A few days ago Julian and I were down in Cool Springs doing a little shopping. As we drove past the world-famous Financial Peace Plaza, on Mallory Lane (hi dave) --on the next corner I noticed a banner that said "Call ___ and wish him a Happy Birthday 000-0000". (I can't remember the name of the person...Richard maybe.) For non-locals, Mallory Lane is one of the busiest streets in the community...tons of business offices and retail establishments. It's always busy.

I'm sorry. I thinks that's about the craziest funniest birthday prank in the history of modern birthday gags! The banner was huge and in a very visible location...I wouldn't be surprised if a gazillion people called to wish him a happy birthday!

I bet it was the best birthday and the busiest...ever!

Andy on Tuesday

Daniel called this morning to say that Andy rested well last night, with only some minor pain in his shoulder. Their trip has been delayed by some residual paperwork and the arrival of Hurricane Fay in Tampa. Hopefully by Wednesday they will be back on the move.

Bless you all,



Joal's first single "dropped" this morning on MySpace.
Check it out.

((Turn it up!))



Be Strong
By Maltbie D. Babcock

"Finally, my brethren, be strong in the Lord, and in the power of His might."~ Ephesians 6:10

~Be strong!
We are not here to play, to dream, to drift,
We have hard work to do, and loads to lift.
Shun not the struggle; face it.
'Tis God's gift.

Be strong!
Say not the days are evil, - Who's to blame?
And fold not the hands and acquiesce, - O shame!
Stand up, speak out, and bravely, in God's name.
Be strong!

It matters not how deep entrenched the wrong,
How hard the battle goes, the day, how long.
Faint not, fight on!
To-morrow comes the song.


Winkflash has 8x10s for 99 cents!!

Sea and Sunshine

I've been sitting on my hands to keep this quiet until it became official...and finally it is! Joal has earned a new diamond in his ring and secured our place on the 2009 NWYC cruise!

Way to go, babe!


In anticipation of Andy's move from Walter Reed to Tampa--which should happen in the next few days--Mom and Dad are returning to Arkansas today. Pray for their safe and comfortable travels and for them to be fully able to rest and find peace with this separation from what has been complete focus for weeks now.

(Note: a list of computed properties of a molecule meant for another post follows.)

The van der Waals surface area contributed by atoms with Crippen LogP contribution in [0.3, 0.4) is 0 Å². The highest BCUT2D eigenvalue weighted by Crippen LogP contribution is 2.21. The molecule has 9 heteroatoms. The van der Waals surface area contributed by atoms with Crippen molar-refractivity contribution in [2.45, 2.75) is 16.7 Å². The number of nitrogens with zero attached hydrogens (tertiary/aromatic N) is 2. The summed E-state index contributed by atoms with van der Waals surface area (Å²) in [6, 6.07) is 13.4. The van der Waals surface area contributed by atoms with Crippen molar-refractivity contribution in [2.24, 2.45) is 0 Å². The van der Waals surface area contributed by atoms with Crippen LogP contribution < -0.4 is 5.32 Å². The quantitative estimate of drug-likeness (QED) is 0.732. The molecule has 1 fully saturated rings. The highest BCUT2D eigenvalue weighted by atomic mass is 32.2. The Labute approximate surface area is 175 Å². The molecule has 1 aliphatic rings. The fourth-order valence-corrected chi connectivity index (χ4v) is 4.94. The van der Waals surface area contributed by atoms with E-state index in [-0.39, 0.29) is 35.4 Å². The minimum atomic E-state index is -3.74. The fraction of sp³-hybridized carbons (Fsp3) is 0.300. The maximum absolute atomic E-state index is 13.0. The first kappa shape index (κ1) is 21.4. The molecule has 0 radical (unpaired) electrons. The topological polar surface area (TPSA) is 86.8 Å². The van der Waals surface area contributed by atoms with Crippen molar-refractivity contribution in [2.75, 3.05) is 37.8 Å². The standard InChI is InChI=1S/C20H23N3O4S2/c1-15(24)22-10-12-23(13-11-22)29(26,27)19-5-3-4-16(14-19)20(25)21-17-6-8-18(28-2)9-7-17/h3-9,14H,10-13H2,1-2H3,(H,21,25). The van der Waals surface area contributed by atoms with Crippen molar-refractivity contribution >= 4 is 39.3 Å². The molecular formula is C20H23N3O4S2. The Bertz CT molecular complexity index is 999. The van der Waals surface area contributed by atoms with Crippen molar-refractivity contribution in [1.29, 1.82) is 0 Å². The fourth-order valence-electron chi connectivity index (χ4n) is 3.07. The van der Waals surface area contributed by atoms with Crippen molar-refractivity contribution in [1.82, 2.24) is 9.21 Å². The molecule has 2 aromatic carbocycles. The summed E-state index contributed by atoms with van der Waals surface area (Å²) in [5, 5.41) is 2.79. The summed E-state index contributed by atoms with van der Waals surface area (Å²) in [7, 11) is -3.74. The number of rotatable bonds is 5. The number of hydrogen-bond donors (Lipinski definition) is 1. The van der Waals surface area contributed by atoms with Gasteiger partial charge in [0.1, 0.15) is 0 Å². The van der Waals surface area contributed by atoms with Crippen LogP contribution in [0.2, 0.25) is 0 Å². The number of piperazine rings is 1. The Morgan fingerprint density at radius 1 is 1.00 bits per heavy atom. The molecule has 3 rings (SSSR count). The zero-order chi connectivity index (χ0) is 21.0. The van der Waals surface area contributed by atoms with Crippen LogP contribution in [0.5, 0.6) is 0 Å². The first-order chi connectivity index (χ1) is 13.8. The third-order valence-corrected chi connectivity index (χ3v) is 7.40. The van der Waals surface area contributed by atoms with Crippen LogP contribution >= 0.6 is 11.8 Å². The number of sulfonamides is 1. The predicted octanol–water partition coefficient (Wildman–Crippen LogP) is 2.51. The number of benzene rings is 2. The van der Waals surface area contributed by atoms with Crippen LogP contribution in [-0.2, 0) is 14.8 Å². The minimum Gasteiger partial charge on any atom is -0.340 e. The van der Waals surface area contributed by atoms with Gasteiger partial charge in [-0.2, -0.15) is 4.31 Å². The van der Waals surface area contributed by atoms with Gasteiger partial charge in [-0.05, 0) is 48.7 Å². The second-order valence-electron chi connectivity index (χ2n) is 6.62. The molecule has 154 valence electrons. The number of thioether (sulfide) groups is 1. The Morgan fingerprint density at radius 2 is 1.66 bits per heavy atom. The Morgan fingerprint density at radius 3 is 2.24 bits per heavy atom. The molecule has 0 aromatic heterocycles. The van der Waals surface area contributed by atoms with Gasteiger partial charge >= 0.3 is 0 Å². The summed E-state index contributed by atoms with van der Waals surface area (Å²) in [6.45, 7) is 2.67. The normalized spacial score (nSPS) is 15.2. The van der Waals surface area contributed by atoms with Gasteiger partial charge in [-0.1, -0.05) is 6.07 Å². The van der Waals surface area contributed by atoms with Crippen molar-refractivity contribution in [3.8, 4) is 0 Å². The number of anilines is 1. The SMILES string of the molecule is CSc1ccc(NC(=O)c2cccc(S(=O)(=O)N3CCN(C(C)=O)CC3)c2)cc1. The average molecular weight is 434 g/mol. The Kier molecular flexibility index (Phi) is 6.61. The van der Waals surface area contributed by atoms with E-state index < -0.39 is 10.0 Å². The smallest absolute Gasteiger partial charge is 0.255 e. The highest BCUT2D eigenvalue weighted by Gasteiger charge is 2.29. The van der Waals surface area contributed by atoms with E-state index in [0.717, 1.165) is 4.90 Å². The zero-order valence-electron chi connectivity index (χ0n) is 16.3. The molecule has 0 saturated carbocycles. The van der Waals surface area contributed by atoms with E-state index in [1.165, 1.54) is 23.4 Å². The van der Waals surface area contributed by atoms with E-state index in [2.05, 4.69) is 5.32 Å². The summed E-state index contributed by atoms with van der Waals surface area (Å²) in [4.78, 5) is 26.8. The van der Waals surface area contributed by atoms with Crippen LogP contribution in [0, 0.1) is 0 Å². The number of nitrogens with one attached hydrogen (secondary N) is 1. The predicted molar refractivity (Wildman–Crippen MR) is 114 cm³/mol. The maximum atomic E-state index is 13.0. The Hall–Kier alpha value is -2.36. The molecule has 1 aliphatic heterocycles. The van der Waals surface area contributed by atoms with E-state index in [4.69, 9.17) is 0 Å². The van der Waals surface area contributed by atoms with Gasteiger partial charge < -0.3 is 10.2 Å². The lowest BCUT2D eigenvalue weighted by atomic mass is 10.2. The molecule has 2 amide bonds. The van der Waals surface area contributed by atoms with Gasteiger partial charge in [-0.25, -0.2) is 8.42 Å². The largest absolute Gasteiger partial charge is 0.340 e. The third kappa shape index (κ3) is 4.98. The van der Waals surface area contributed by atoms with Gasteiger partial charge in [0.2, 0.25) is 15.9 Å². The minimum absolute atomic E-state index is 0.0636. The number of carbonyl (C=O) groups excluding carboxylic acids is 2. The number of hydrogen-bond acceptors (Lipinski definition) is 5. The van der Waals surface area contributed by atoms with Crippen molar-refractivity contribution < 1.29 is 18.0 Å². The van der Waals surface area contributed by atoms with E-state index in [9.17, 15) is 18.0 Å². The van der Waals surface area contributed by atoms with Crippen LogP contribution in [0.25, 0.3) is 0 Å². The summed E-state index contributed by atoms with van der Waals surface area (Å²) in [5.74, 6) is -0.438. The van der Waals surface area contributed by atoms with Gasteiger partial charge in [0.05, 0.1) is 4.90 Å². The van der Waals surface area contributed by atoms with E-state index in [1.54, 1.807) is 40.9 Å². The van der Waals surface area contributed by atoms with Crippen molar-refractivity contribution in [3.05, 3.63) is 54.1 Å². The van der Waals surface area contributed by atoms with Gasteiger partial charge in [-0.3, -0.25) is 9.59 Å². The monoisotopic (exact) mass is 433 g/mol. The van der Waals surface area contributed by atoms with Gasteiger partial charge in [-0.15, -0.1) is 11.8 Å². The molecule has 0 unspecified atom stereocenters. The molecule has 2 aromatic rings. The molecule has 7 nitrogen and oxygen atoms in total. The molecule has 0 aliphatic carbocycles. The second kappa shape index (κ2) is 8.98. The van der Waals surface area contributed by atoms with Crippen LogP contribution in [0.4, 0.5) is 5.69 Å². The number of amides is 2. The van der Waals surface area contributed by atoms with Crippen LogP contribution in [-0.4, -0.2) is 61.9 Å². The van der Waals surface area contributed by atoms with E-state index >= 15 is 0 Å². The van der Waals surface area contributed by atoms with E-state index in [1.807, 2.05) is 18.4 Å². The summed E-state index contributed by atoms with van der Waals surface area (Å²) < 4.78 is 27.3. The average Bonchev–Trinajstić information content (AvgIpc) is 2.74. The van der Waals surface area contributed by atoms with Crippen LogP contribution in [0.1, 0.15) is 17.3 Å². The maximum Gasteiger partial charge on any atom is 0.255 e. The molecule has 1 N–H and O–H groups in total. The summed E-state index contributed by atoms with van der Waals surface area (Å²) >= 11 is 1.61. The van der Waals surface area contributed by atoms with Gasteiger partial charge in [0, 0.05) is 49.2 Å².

Happy Saturday...and can I just say "GO DARA!!"


Dude. Go to Walgreens and get a PG test for $25.

OK so last Friday I had to go to the ER. My blood sugar was/is catastrophic and I was severely dehydrated, depressed, mad, and tired of fighting and not winning--all very normal for a person with high blood sugar. So shoot me. I've been a little stressed lately.

Nonetheless, after two bags of fluids and several rounds of "giving blood" for labs, the ER nurse told me I had an infection, and to go home and keep fighting. Just like I had been doing for a week.

Today the bill arrives.
Joy. Joy.

The good news. In the myriad of blood work, they gave me a pregnancy test. For the low low price of $293.

You could have just asked me.
I'm pretty bright.
I would know.
Or gone to Walgreens and gotten a very high-quality, brand-name test for somewhere in the neighborhood of $25...not that I have needed one of those in about 5+ years...but ya know, it's kindof general knowledge among women.

293 dollars.
Just plain ol craziness.

And PS...No I'm not pregnant.
Big news there.
Alert the media.

Armando is Home

Armando, my beloved computer, is home from the computer doctor. It was a long few days without him while he was on the fritz...hopefully, he's passed all that craziness now. I only spazzed a little without him.

Only a little (that I'll admit to).
My whole life is on this machine.
I neeeeeed Armando.
He's vital to my mental health.
Don't tell Joal.

In other news, however, in Armando's absence, I did manage to get moving on the big company scrapbook for the cruise. I have not scrapped a single thing since just before Andy got hurt. My scrapbooking juice just went away. I was really getting worried--I've never gone that long without doing something crafty before. I missed it.

About Andy